Sunday I had the propitious opportunity to attend the campeonato de futból de La Tigra de San Carlos.
Some readers may know that La Tigra de San Carlos is on the northern slopes of the cordillera de Tilarán. It is a small rural community; most people who live in La Tigra farm or work in tourism in La Fortuna, about 40 minutes away.
As such, the campeonato was the most happenin’ happening around.
Hugo, my friend and coworker, told us the game started at 12:00. We arrived about 11:30 because we didn’t want to miss any action. Shortly after he greeted us, Hugo said, “Compadre, the game starts at 1:00. I think they told us it started at noon so that we’d all be here on time!”
No big deal. I was there with some students and my other coworker’s kid, Davíd. The first game was in its first half. The two teams battled fiercely for third and fourth place.
Like most U.S. citizens, I don’t follow soccer. However, I find it quite exciting to watch. Particularly in person and when I know people who are playing.
It’s my sense that soccer players get a rap for being dramatic, particularly when they are kicked and trying to draw fouls. However, I also know that getting kicked in the shins hurts like a bastard, with or without shin guards. Getting cleated? Yeah, that sucks too.
We play soccer at least twice a week with our boys and the local boys. Suffice it to say that our students play with aplomb and with no regard for where their kicks land. I have been cleat-slashed ankle-punted and shin-bashed numerous times.
The question that came up for me is whether the arrogance the drama of pain or the indignation of being penalized is endemic to the sport itself or is a product of superstar athletes and the media.
Either way, watching a community-league championship game of men who have grown up playing soccer (some of whom may have played professionally) was really exciting, and contains many elements of a professional game.
The whole scene was a blast. The field surrounded by palm trees and lush jungle. Steaks grilling. Imperiales and guaro being passed around. Children rushing the field during breaks to shoot goals. Abuelas cheering. Wives screaming and cursing players who stole the ball from their husbands. Players clashing into one another. Refs running around and whistling.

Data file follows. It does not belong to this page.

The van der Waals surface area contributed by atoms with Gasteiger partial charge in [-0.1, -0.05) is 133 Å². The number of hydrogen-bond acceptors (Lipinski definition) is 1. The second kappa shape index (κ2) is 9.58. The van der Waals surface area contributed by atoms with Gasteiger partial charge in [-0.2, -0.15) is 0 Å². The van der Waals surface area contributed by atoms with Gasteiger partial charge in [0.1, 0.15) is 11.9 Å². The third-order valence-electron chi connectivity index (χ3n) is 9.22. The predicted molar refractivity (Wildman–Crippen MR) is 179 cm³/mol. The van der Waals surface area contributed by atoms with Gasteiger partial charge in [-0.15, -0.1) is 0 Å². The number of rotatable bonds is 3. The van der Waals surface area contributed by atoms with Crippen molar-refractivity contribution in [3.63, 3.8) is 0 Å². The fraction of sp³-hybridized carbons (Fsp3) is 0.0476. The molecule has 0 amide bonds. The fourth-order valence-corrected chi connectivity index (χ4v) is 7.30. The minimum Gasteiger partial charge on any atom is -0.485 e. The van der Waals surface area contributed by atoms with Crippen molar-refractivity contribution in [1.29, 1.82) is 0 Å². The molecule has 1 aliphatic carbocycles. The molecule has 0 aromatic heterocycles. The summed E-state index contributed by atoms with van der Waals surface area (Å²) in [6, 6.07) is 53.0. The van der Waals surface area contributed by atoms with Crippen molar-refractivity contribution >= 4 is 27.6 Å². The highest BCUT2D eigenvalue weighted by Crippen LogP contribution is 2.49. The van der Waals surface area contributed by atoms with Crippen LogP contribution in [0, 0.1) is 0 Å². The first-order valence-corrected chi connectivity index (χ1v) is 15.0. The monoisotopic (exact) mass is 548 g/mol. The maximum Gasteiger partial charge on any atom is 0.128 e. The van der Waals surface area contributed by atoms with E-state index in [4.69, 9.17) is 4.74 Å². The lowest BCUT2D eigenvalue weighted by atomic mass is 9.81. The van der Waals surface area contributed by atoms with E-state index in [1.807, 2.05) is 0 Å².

I had never shot a sporting event before. This was a prime opportunity. When I pulled out my camera and telephoto lens, all spectator eyes fixed on me. Not only was I one of three gringos there, but I was shooting hundreds of photos.
After shooting this event, I have much more respect for sports photographers. When I see them on T.V. or at events, it looks like they are simply pointing and shooting often without framing a shot. Some of the time, they are. However, the attention it takes to capture great athletic moments is staggering. Three times, I missed amazing photos because my attention wavered. I was watching a boy play with his dog and thinking about my dog in Idaho and missed Hugo’s goal. Uff. Then I missed a shot of a guy executing a flying ninja-kick with style and accuracy.
Once I focused more seriously, visions of powerful shots became much clearer. I followed the ball far more closely than ever I do when playing the game. Not surprisingly, I knew exactly what was going on and figured out who played what position. I even knew the score.
The photo below shows the Cerritos team dressed early and watching the game.
Shortly before this, the orange car drove out across the corner of the field (where the other teams were still playing) to park where he did. But don’t worry. The owner is Team Captain. Oh yeah, the hood and trunk of his car are airbrushed. The hood:
I neglected to shoot the trunk, but noticed shortly after they arrived that the figure airbrushed onto the surface is his wife. In a bikini. Posing on the beach.
I love Costa Rica.
When the other game ended, the Cerritos team got together for a team picture. Hugo hailed me to shoot them, about which I felt honored.
After the shot, all ran and disappeared. The players trickled onto the field in another ten minutes or so in different uniforms. These guys take their photos seriously!
Shooting the game was unbelievably fun. I thought there was tons of action. I walked over to Hugo’s wife Dinia and she said, “Ay, what a boring game.”
Davíd said, “Si, pero para usted es perfecto. / Yeah, but for you it’s perfect.”
“Si,” I replied. And walked off contentedly to shoot some more.
Shortly after that, the boy with the dog arrived and I began watching him and his family. Suddenly the crowd erupted!
Hugo had scored! I pulled my camera up in time to catch Hugo screaming and bounding toward my side of the field. Apparent not only in his response to scoring a goal, but also his agility and power on the field, Hugo played on a semi-pro team when he was younger.
The game wound up in penales or penalty kicks. The rules were thus: Each team has five shots. Whoever winds up with the most goals after that wins. If they tie, it goes into sudden death.
Penales was as exciting as anything I have ever seen. Plus, I got to stand out on the field and shoot the whole thing.
While the photos of the game might not be worthy of print, it was a highly educational and seriously fun experience.
Community-league games may not be as high-intensity as professional games, but they share much in common. The drama of fouls, indignant, egotistical players, and fights (or near-fights) is ubiquitous. The most important difference I found between this community-league game and professional games is that when the players are done, they leave the field and join their families and friends on the sideline to enjoy a cold Imperial.